Free Minds & Free Markets

Libertarian Postmodernism—A Reply to Jordan Peterson and the Intellectual Dark Web: New at Reason

Reason's Nick Gillespie defends Foucault, Hayek, and an "incredulity towards metanarratives."

People of many political persuasions have identified postmodernism as a major threat to civilization. The most notable recent attacks have come from Jordan Peterson and other members of the so-called "Intellectual Dark Web."

Reason Editor-at-Large Nick Gillespie has a problem with that. He sat down with Zach Weissmueller, video journalist for Reason TV, to discuss and defend postmodernism—a term he says has been widely mischaracterized by its most vociferous critics—from a libertarian perspective.

Watch the full interview above. Transcript is below.

Produced by Zach Weissmueller. Camera by Lorenz Lo.

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INTERVIEW TRANSCRIPT: This is a rush transcript. Check against video for accuracy.

Zach Weissmueller: [0:48] Postmodernism has been identified as a threat to civilization by people of all sorts of political persuasions over the years. Recently, most prominently, by Jordan Peterson and other members of what's become known as the Intellectual Dark Web. But you, Nick Gillespie, think that postmodernism might be useful and is not all bad from a libertarian perspective. First, what exactly is your understanding of postmodernism?

Nick Gillespie: [1:18] Yeah, famously in the 1979 book, The Postmodern Condition by Jean-François Lyotard, he defined postmodernism as "incredulity toward metanarratives," which means that, you don't take knowledge, or assertions of knowledge, as a given, but rather you understand that knowledge and wisdom, and even scientific understanding of things, is not something that you're walking around and you discover in the backyard that you stumble across like you stumble across the Grand Canyon, or a mountain, or something. Rather it's something that produced by humans, and, as a result, it's contingent, it's limited.

Incredulity toward metanarratives means that you are skeptical of these big stories that we tell about, "Well this is the why the world is the way it is. This is why it's always been that way. This is why it always will be that way." Or, alternatively, "This is why the world should be this way, which just happens to comport with what I want." I see that phrase, incredulity toward meta narrative, as very simpatico with libertarianism, and it's very simpatico with something like public choice economics, which James Buchanan and Gordon Tullock, the founders of it, called "politics without romance." What it does is it looks at what is being said, why it is being said, who benefits, and whether or not it actually holds up to scrutiny from a kind of 360-degree angle.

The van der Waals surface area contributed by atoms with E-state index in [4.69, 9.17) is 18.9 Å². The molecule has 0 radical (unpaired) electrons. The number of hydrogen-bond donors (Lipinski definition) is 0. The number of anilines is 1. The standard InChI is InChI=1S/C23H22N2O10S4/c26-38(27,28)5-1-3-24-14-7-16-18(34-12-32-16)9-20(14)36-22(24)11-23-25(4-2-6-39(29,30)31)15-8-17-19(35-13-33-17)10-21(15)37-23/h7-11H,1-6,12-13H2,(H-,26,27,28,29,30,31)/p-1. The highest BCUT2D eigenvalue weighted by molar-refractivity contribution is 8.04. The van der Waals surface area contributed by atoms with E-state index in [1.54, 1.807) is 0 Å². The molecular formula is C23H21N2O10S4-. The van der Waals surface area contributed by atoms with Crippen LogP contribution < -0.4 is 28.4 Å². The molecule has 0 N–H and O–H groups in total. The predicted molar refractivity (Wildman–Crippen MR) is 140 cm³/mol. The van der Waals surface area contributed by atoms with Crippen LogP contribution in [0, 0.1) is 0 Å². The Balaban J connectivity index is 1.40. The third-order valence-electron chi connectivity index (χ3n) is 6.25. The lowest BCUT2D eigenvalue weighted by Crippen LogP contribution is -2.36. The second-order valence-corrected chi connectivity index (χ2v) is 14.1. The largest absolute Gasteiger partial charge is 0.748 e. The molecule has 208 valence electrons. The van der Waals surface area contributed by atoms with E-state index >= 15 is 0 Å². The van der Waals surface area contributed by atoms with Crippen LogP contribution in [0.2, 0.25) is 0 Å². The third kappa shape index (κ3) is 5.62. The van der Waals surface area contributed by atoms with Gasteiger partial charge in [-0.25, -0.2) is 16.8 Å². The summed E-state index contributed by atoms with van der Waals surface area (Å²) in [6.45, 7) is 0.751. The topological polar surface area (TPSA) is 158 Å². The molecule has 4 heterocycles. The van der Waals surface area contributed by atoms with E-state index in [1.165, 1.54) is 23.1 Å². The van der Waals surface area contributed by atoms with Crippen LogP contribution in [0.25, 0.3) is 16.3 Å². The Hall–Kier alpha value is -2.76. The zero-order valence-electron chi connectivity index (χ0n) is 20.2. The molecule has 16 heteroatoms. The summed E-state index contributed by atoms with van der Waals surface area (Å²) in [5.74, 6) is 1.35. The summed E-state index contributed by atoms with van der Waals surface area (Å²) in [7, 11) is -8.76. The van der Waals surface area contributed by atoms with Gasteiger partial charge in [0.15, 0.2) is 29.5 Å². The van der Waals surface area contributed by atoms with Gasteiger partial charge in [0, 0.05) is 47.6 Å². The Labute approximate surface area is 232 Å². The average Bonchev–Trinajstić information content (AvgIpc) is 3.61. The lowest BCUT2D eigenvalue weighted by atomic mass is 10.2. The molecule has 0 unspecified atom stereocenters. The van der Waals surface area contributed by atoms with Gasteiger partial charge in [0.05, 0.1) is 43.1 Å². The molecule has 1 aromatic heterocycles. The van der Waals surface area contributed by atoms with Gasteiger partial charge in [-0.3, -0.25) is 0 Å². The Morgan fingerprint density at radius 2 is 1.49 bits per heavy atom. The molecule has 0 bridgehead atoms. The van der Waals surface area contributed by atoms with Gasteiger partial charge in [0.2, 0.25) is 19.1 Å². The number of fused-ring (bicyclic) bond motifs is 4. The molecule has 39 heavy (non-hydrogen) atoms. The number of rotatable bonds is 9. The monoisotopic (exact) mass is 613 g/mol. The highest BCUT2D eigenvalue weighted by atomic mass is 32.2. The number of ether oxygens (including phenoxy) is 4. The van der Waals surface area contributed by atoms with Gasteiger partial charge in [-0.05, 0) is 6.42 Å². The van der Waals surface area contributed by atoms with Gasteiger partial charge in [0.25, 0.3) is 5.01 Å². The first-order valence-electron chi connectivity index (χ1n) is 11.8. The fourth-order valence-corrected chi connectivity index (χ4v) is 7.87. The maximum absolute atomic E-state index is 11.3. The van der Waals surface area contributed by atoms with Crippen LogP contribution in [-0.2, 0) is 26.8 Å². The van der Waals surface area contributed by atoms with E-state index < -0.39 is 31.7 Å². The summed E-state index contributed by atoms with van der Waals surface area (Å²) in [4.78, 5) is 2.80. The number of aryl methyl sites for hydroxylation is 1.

Excerpt of Michel Foucault: [2:38] It seems to be that the real political task in our contemporary society is to criticize the workings of insitutions--particularly the ones that appear to be neutral and independent--and to attack them in such a way that the political violence, which has always exercised itself obscurely through them, will finally be unmasked so one can fight against them.

Excerpt of Jordan B. Peterson: [3:04] People in power do tend to act in their best interests, but a tendency is not an absolute, and that's one of the things that needs to be considered continually. There are no shortage of flaws in the manner in which we've structured our society, and compared to any hypothetical utopia, it's an absolutely dismal wreck.

But compared to the rest of the world, and the plight of other societies throughout the history of mankind, we're doing pretty damn well, and we should be happy to be living in the society that we're living in. The first thing that you might want to know about postmodernism is that it doesn't have a shred of gratitude.

Weissmueller: Peterson and other defenders of the classical liberal tradition say that—

Gillespie: [3:46] No, no, no. Wait, and I'm sorry to interrupt you, but they're not defenders of the classical liberal tradition. Peterson talks much more about being a conservative, which is not being a classical liberal. I think that's an important distinction to make. What he argues at various points is that, he seems to be saying they don't have any gratitude. First off, any cultural critic from any point of view... I love the fact that I was born in the late 20th century and am living in the 21st century in the West, or what's now, what is called the West.

That's great. Does that mean I have some gratitude for it, but I'm not allowed to interrogate my own culture? Even he is admitting constantly that Western civilization, however you want to define that, is constantly in flux, it fails itself, it is constantly falling short of its own goals, its own aspirations, its own ideals. This idea that you can't criticize your own society without, unless you show enough gratitude, it's just nonsense words. It's culture warriordom.

Weissmueller: [4:50] One thing you hear along those lines is that postmodernism leads to moral relativism, where we can't say that one idea, or a set of social arrangements is any better than the other. Is that a serious objection?

Gillespie: I don't think so, particularly there's two things to consider. One is the idea that people are somehow disallowed from disagreeing, or from denouncing certain aspects of the world, whether you're a right winger, or a left winger. I think the very existence of social media proves that's wrong. There are attempts at censorship and whatnot. There is no shortage of people bitching and moaning about every goddamn choice that everybody around them makes, both big and small, so that's just just spurious. The larger question, and this gets to the distinction between being a classical liberal, or a libertarian, I think, and being a conservative: Do you believe in pluralism or not? If so, what is your commitment to saying, "On things that are very important to each of us, we fundamentally disagree with one another. How do we live peacefully with that?"